General InformationGreat Britain, a term often used to refer in fact to the entire UK i.e. the United Kingdom of Great Britain and Northern Ireland, is a major western European state comprised of four constituent lands or regions: England, Northern Ireland, Scotland and Wales. Its overall capital city is London. The national currency is the British pound (GBP), the symbol for which is £ and which, as a currency, is referred-to also as Sterling. Great Britain is a member of the Commonwealth of Nations, the UN, the WTO, the IMF, the OECD, the FATF, the EEA (although it is no longer a member of the EU) and other international organisations. Great Britain has three Crown dependencies within the British Isles: The Isle of Man and the Bailiwicks of Jersey and Guernsey which two dependencies cover all of Channel Islands. Great Britain has also fourteen British Overseas Territories, which maintain political affiliation with the United Kingdom and include Anguilla, Bermuda, the British Virgin Islands, the Cayman Islands, the Falkland Islands, Gibraltar, Montserrat, the Turks and Caicos Islands and several others. Great Britain is also a primary member of the Commonwealth of Nations, a political association of 54 sovereign states across the globe who are members, nearly all of them either former dominions, former colonies or else former ruled countries or territories of the British Empire. Among these are Australia, Canada, New Zealand, South Africa, the Bahamas, Belize, Cyprus, Dominica, Grenada, India, Malta, Mauritius, Samoa, the Seychelles, Saint Kitts & Nevis, Saint Lucia, Saint Vincent and the Grenadines, Singapore and others. The United Kingdom has a very longstanding and well-established system of common law and the British judicial system is held in high regard throughout the world. The amount of direct legislative regulation is currently increasing, however, especially in relation to corporate and financial law. In 2014 the United Kingdom was judged to be one of the most economically free countries in the world, ranking 14th out of 178. Registration of companies in England is widely used in international trade and for the purposes of tax planning. Although some British Overseas Territories are offshore jurisdictions, the United Kingdom itself cannot be considered an offshore jurisdiction either de jure or de facto. Its legislation does provide convenient tools for corporate and tax planning, however, so company registration within Great Britain is likely to help your business to become more tax efficient.
UK Company FormationA company in Great Britain may be registered in one of the following legal forms:
- Private company limited by shares, LTD
- English limited liability partnership, LLP
- English limited partnership, LP
- Scottish limited partnership, LP
- Public limited company, PLC
- Private company limited by guarantee
- Private unlimited company
- Branch of a foreign company
- Self-employed individual
Basic Features of the Tax SystemIn contrast to offshore territories, the UK has an ordinary (medium or high) income tax rate for companies and individuals. Before you register a company in the UK it is therefore important to take into account the following:
- Corporate tax is 19% (as from 1 April 2017, formerly – 20%).
- Standard VAT (value added tax) is 20%.
- Maximum personal income tax is 45%.
- A company is considered resident within the UK if it is incorporated in the UK or its place of central management and control is in the UK.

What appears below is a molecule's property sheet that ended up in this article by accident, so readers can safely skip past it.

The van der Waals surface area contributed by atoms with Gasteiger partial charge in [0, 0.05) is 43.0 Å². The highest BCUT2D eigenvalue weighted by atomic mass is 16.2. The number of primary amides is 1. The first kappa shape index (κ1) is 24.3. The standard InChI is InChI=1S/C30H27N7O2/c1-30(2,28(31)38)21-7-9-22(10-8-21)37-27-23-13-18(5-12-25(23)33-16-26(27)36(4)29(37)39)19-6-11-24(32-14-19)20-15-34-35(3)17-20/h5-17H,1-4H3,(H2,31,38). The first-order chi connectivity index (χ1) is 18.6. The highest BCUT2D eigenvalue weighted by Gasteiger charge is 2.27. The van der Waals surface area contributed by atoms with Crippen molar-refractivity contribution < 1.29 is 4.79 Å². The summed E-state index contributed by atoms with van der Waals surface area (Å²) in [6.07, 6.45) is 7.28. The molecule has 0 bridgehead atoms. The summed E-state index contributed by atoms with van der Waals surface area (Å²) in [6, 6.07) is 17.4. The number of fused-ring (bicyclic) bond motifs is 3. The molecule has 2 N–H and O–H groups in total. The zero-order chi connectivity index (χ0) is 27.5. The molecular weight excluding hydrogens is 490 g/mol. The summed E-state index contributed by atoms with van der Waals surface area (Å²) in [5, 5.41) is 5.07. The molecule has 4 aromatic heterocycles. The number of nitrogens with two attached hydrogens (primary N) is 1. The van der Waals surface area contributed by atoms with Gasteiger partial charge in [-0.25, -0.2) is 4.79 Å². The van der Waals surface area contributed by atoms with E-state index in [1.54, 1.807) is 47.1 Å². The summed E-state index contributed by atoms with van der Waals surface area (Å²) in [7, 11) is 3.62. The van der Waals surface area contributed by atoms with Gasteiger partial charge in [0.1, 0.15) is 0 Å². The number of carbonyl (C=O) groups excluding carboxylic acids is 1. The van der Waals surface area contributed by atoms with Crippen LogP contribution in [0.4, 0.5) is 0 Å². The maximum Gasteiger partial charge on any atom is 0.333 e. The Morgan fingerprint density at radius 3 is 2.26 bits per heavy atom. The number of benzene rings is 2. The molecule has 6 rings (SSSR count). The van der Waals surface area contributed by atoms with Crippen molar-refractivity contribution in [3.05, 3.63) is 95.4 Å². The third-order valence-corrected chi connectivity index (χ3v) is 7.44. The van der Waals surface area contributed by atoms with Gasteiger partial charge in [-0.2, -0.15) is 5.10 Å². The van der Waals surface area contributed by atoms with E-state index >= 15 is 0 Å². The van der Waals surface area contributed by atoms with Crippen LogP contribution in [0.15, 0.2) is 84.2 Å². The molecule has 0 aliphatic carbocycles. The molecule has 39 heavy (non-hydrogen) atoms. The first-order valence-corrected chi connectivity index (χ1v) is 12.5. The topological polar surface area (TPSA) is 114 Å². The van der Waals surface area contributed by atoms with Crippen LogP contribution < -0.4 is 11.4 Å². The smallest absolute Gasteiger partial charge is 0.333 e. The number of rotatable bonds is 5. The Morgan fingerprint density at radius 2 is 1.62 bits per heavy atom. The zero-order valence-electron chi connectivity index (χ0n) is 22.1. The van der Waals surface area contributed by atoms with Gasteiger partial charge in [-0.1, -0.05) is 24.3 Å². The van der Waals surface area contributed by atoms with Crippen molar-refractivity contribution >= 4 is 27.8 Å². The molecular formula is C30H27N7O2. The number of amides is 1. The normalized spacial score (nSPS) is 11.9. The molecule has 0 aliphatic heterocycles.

- The worldwide income of UK resident companies (i.e. income received both from within and from outside the UK) is subject to corporation tax (foreign tax credit is available).
- Non-resident companies are subject to tax only in respect of income from within the UK.
- EU Parent-Subsidiary Directive (2011/96/EU) and Interest and Royalty Directive (2003/49/ЕС) still apply for now.
- The UK has controlled foreign companies (CFC) rules, thin capitalisation and transfer pricing rules and a number of special anti-avoidance rules.
Corporate TaxIncorporation of a company in the UK entails its tax liability prescribed by the law. The taxable income of resident companies includes trading income, some income from non-commercial activities and capital gains. Ordinary expenses related to business activities may be deducted from taxable income. Most dividends received by British companies are exempt from tax. Dividends received by British companies (except for small companies) from other companies (British or foreign) are exempt from corporation tax in the UK, without the requirement of a minimum period and/or a minimum percentage of share ownership. This exemption can also be applied to small companies that receive dividends either from UK companies or from foreign companies which reside in jurisdictions that have a double tax treaty with the UK containing non-discrimination provisions. A “small company” means a micro- or small enterprise as defined by the EU, whose rules about this still apply until further notice. Capital gains received from the disposal of a significant share (more than 10%) of the company’s capital, under certain conditions, are not subject to corporate tax.
Withholding TaxDividends paid by UK companies are usually exempt from withholding tax in the UK. Interest paid by a British company to a non-resident is subject to a 20% withholding tax, unless the rate is reduced under a double taxation treaty or there is an exemption under the EU Interest and Royalty Directive, which still applies until further notice. The reduced rates under double taxation treaties are not applied automatically and require prior authorisation from the tax authority. Royalties paid by a British company to a non-resident is subject to a 20% withholding tax, unless the rate is reduced under a double taxation treaty or there is an exemption under the EU Interest and Royalty Directive. Prior authorisation is not required to apply the reduced rates under double taxation treaties.